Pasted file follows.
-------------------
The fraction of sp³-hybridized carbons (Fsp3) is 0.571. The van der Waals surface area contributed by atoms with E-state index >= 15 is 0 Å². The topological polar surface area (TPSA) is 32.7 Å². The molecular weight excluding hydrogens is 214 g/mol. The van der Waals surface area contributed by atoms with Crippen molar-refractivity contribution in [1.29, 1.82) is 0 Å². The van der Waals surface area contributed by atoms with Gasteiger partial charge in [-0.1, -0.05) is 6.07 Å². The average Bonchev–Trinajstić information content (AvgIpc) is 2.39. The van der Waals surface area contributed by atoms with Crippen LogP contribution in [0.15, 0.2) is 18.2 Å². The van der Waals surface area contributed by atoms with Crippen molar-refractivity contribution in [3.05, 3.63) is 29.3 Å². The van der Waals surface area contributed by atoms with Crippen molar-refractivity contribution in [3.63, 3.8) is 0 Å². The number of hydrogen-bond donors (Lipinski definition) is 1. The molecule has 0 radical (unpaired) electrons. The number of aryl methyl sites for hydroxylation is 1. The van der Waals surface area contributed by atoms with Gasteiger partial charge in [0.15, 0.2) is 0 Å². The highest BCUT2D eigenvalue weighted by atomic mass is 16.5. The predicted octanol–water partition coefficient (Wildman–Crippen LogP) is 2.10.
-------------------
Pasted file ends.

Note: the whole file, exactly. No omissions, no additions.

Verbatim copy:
The fraction of sp³-hybridized carbons (Fsp3) is 0.571. The van der Waals surface area contributed by atoms with E-state index >= 15 is 0 Å². The topological polar surface area (TPSA) is 32.7 Å². The molecular weight excluding hydrogens is 214 g/mol. The van der Waals surface area contributed by atoms with Crippen molar-refractivity contribution in [1.29, 1.82) is 0 Å². The van der Waals surface area contributed by atoms with Gasteiger partial charge in [-0.1, -0.05) is 6.07 Å². The average Bonchev–Trinajstić information content (AvgIpc) is 2.39. The van der Waals surface area contributed by atoms with Crippen LogP contribution in [0.15, 0.2) is 18.2 Å². The van der Waals surface area contributed by atoms with Crippen molar-refractivity contribution in [3.05, 3.63) is 29.3 Å². The van der Waals surface area contributed by atoms with Crippen molar-refractivity contribution in [3.63, 3.8) is 0 Å². The number of hydrogen-bond donors (Lipinski definition) is 1. The molecule has 0 radical (unpaired) electrons. The number of aryl methyl sites for hydroxylation is 1. The van der Waals surface area contributed by atoms with Gasteiger partial charge in [0.15, 0.2) is 0 Å². The highest BCUT2D eigenvalue weighted by atomic mass is 16.5. The predicted octanol–water partition coefficient (Wildman–Crippen LogP) is 2.10.